Valentine's Day is a time to celebrate love and romance, or at least to buy flowers and fancy dinners. While no rigorous scientific studies have been conducted on the issue, it is also a time for marriage proposals of varying degrees of creativity and success. With so much romance in the air, it may seem like the last time that couples would want to talk about something so technical and unromantic as prenuptial agreements ("prenups" for short). It is most definitely something couples should discuss, though, before they run off and get married.
In California, the Uniform Premarital Agreement Act governs prenups and lays out some ground rules. A prenup is an agreement between two individuals who are engaged to be married, which will take effect upon the event of their marriage. It can cover issues relating to property and financial issues, such as how to handle property owned before the marriage, how to characterize property acquired during the marriage, and how to divide property in the event of a divorce. A prenup cannot predetermine issues relating to child support or child custody, and it cannot dictate obligations of either spouse in non-financial matters, such as cleaning the house or visiting the mother-in-law.
Many people believe, incorrectly, that prenups are only necessary for couples where one spouse has substantial assets, or where there is a big difference in the ages of the couple. Anyone with any amount of assets, including people with established careers and people remarrying should give serious consideration to a prenup. People who already have children should consider a prenup in order to safeguard a legacy for those children. This is not to say that a new spouse would overtly interfere with such a legacy, but rather that California family law can complicate a person's financial arrangement when they remarry, unless they plan ahead.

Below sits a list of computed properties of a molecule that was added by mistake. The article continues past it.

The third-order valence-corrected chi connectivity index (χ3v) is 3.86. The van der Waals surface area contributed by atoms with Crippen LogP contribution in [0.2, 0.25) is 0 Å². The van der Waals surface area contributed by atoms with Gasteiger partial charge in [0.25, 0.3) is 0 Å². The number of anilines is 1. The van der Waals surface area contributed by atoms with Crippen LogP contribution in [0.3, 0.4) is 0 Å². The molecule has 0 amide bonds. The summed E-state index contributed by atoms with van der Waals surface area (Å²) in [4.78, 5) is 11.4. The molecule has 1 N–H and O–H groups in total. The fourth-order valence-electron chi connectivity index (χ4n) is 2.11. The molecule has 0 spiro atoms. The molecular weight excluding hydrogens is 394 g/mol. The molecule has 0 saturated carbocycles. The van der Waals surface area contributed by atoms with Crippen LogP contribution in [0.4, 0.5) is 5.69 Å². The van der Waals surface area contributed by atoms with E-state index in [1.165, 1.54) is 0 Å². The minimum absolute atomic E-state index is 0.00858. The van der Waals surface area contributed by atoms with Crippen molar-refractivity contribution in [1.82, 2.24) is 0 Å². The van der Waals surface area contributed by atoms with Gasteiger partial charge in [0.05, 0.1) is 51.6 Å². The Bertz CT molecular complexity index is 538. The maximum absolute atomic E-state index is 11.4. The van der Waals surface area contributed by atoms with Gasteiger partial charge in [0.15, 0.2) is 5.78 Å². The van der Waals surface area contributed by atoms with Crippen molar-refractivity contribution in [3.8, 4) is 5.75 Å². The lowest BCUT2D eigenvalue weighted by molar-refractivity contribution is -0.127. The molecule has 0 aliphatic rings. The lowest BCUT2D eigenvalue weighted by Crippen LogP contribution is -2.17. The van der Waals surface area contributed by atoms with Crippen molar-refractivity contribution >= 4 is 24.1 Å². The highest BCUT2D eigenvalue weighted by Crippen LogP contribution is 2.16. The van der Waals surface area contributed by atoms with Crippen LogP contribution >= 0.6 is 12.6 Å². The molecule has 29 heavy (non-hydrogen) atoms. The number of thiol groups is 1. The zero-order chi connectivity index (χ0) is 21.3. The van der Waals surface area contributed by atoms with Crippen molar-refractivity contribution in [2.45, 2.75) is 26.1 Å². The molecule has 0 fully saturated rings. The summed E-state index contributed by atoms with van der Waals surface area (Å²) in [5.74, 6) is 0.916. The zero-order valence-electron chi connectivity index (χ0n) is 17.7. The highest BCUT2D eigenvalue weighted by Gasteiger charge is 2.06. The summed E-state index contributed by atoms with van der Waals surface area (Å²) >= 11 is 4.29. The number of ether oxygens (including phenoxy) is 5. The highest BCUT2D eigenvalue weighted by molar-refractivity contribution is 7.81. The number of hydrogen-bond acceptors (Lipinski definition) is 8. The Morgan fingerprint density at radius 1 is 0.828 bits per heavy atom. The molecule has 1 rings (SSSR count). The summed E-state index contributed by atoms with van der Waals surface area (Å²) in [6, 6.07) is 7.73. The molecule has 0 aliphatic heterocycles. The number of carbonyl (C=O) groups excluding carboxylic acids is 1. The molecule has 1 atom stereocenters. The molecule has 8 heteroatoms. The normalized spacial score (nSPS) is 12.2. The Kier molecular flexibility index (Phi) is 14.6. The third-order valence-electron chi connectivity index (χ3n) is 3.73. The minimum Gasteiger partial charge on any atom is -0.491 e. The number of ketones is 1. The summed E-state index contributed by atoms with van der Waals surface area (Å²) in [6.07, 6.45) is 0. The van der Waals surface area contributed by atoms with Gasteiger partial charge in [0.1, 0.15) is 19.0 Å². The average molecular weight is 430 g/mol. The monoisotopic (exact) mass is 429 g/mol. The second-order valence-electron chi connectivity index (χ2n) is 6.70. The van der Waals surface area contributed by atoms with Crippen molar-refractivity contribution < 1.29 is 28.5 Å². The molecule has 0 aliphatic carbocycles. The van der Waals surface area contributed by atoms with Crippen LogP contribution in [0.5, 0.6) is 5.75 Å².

Prenups are becoming more acceptable in society, although calling them "popular" may not be entirely accurate. No two marriages are alike, and spouses are embarking on a variety of financial arrangements in their marriages rather than necessarily pursuing the traditional merging of finances. Economic factors, namely the economy being bad, might make a prenup an effective method of helping spouses keep their finances sorted.